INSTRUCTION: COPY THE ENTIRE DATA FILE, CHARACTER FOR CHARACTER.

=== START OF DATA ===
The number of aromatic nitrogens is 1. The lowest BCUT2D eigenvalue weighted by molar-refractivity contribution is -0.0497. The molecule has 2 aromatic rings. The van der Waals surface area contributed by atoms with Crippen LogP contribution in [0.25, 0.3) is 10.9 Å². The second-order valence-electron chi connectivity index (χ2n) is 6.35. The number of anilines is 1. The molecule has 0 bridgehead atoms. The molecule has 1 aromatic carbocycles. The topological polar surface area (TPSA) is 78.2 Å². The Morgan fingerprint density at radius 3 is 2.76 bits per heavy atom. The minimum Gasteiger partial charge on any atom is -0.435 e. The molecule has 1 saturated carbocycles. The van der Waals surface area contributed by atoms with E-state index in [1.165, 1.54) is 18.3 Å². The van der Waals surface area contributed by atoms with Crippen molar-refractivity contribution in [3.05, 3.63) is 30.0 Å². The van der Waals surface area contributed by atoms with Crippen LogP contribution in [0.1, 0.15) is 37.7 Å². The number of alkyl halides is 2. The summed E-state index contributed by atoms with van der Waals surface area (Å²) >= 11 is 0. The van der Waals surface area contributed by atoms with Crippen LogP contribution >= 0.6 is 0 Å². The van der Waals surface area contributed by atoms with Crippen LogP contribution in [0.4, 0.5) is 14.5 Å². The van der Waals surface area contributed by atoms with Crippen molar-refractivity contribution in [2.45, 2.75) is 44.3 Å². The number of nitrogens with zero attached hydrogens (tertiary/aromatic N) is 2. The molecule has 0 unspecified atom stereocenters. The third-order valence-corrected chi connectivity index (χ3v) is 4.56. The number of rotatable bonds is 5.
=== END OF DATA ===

The number of aromatic nitrogens is 1. The lowest BCUT2D eigenvalue weighted by molar-refractivity contribution is -0.0497. The molecule has 2 aromatic rings. The van der Waals surface area contributed by atoms with Crippen LogP contribution in [0.25, 0.3) is 10.9 Å². The second-order valence-electron chi connectivity index (χ2n) is 6.35. The number of anilines is 1. The molecule has 0 bridgehead atoms. The molecule has 1 aromatic carbocycles. The topological polar surface area (TPSA) is 78.2 Å². The Morgan fingerprint density at radius 3 is 2.76 bits per heavy atom. The minimum Gasteiger partial charge on any atom is -0.435 e. The molecule has 1 saturated carbocycles. The van der Waals surface area contributed by atoms with E-state index in [1.165, 1.54) is 18.3 Å². The van der Waals surface area contributed by atoms with Crippen molar-refractivity contribution in [3.05, 3.63) is 30.0 Å². The van der Waals surface area contributed by atoms with Crippen LogP contribution in [0.1, 0.15) is 37.7 Å². The number of alkyl halides is 2. The summed E-state index contributed by atoms with van der Waals surface area (Å²) >= 11 is 0. The van der Waals surface area contributed by atoms with Crippen LogP contribution >= 0.6 is 0 Å². The van der Waals surface area contributed by atoms with Crippen LogP contribution in [0.4, 0.5) is 14.5 Å². The van der Waals surface area contributed by atoms with Crippen molar-refractivity contribution in [2.45, 2.75) is 44.3 Å². The number of nitrogens with zero attached hydrogens (tertiary/aromatic N) is 2. The molecule has 0 unspecified atom stereocenters. The third-order valence-corrected chi connectivity index (χ3v) is 4.56. The number of rotatable bonds is 5.